A man walked out of the shadows, clothed in animal furs and carrying a wicked looking sword. Five other bandits loomed up behind him, armed with a medley of spears and swords. The first man, who was the biggest, came forward and boomed out in a snarling voice.
“All right you lot. Just give us all your belongings and weapons, and we’ll let you go happily on your way.” He said, grinning evilly.
We looked at each other, exchanging faces. They all looked at me one by one, and I nodded to Richard. He stepped right in front of me, as I drew two more arrows and nocked them as well. Although shooting a single arrow and hitting its mark was hard as it was, I was about to shoot three.
“Come and get them” said Richard, swords bared in front of him. The other bandits were clumped together, not realizing I had drawn an extra two arrows.
“Down Richard” I yelled, drawing my bow horizontally and loosing all three arrows. Richard promptly got down on one knee, then looked up to see three bandits on the forest floor, never to get up again.
The big guy looked at his partners, then yelled and charged at us in a fit of rage. Richard walked forward calmly, parried aside his horizontal swing, then promptly spun around and lopped his head off. The girls looked away while Dan and I merely grimaced. As the last two bandits stood in shock, I put another arrow to my bow, and held it ready.
“This is your last chance to run away with your lives” I said, my tone firm. They looked at each other, and then ran, their weapons discarded on the ground. Their panicked voices argued with one another as they ran, deciding on what to do now that they were the only survivors.
I dropped to one knee, my bow loose and empty in one hand, and the arrow in the other, both shuddering. It was the first time I had killed another person. My usual targets back home were animals or other targets, never human. My father had always been proud of my archery skills, and said they were better than his. We would take turns choosing smaller and harder targets to hit, and I would always lose. He taught me to use my skills for hunting, but deterred me from using them to kill bandits who periodically came across our village. Occasionally I would shoot an arrow by their ear or through their hat to show I was serious, but I never killed anyone. And with two fingers, I had ended three lives in an instant. As I looked back and forth from the bodies to my trembling hands, I started panicking, and my breathing became really rapid. The last thing I realized before I saw stars at the edge of my vision slowly creeping towards the center was the touch of a warm hand on mine, and then everything went black.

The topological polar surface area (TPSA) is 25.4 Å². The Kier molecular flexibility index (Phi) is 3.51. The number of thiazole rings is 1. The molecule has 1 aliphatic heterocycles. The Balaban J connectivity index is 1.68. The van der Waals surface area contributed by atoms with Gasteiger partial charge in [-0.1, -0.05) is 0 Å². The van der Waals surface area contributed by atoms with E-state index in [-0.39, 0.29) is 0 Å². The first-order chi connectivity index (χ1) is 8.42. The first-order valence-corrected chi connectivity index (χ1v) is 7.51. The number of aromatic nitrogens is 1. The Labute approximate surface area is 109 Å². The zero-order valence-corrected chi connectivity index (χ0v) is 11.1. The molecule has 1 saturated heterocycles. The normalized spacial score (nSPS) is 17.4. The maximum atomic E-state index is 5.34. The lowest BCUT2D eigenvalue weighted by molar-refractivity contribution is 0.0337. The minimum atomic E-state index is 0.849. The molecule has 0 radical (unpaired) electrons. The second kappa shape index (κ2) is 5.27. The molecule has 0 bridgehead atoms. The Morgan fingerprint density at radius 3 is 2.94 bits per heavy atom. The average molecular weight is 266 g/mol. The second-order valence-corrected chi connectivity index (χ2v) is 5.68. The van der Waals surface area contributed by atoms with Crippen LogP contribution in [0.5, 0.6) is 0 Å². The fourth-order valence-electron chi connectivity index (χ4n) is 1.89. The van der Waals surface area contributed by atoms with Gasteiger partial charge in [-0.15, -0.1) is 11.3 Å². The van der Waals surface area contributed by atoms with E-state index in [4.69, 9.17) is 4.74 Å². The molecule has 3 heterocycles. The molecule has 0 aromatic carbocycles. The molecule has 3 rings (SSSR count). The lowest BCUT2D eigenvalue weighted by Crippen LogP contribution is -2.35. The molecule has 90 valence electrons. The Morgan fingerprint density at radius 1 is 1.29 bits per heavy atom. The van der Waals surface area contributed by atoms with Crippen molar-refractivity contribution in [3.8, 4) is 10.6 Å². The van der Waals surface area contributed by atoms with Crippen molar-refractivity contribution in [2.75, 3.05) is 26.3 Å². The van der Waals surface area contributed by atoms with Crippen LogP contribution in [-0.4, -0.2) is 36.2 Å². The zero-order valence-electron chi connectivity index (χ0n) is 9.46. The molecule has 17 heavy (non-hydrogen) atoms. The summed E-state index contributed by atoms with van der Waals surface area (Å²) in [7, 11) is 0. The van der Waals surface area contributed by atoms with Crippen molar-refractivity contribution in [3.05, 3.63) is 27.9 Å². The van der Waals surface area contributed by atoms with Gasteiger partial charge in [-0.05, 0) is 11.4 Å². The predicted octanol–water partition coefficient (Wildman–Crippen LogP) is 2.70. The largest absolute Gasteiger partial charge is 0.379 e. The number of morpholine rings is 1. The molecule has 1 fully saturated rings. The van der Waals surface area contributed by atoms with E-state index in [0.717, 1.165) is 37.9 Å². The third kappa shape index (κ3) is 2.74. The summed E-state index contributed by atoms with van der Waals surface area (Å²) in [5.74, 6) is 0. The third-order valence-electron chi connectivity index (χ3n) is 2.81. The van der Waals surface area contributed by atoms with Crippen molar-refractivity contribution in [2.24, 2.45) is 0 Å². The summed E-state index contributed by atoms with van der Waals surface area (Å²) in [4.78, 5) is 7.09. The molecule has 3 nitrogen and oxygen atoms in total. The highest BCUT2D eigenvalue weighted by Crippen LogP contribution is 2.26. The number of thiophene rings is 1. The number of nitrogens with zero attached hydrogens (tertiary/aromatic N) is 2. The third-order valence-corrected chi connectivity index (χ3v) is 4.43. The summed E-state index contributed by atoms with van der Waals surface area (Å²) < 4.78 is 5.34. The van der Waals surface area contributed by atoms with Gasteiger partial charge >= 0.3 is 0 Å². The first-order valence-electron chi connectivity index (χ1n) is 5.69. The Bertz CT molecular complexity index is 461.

The smell of adventure filled the misty air, just as the sun peeked over the mountains. Looking around me at the valleys below, I walked towards the edge of the mountainside, glancing over from my perch. I was almost over the mountains, and something told me today would hold a lot in store. I have been travelling for almost a whole month now, surviving off what supplies I could bring with me and food I shot. Occasionally I would pass by a town, and barter the pelts I had for fresh supplies, conserving the little bag of coins I had as much as possible. Walking back to my campsite, I packed up the few belongings I had, and then hoisted my rucksack. Looping the belt of my quiver around my bag, I snugly fit it in, positioned comfortably and conveniently so I could have an arrow in my hand before I could even bring up my bow. Picking up the few pieces of rabbit I had cooked the day before, I started hiking up the mountain, determined to make it to the peak and over before sunset. Grabbing my bow, I walked along, munching on my rabbit, and enjoying the scenery. I had a few friends who had left the last town a few hours ahead of me, and I was determined to catch up. By midday, I caught sight of them and yelled out a hallo. They turned around and waved, waiting for me to catch up. When I caught up to them, our party of five continued walking, talking merrily and also keeping a wary eye on the forest around us. Travelers always had to be wary of bandits, and each of us could hold our own. Of course we guys prided ourselves on being able to defend the two girls before they had to fight, and the girls let us have our little fun. Of course one of them was very pretty, and she had caught my eye a long time ago.
“Lucas” asked Cheryl, “What will you do once we get to the other side? The kingdom of Atlantis is a very big place for travelers like us.”
“I’ll figure it out once I get there” I replied, making a face. “I’m not sure what I want to do at the moment, so I’ll try to figure out something.”
“I see” she said, amused by my response, “Well whatever you do, I think you should join the Sapphire Guard. They’ll need your archery skills.”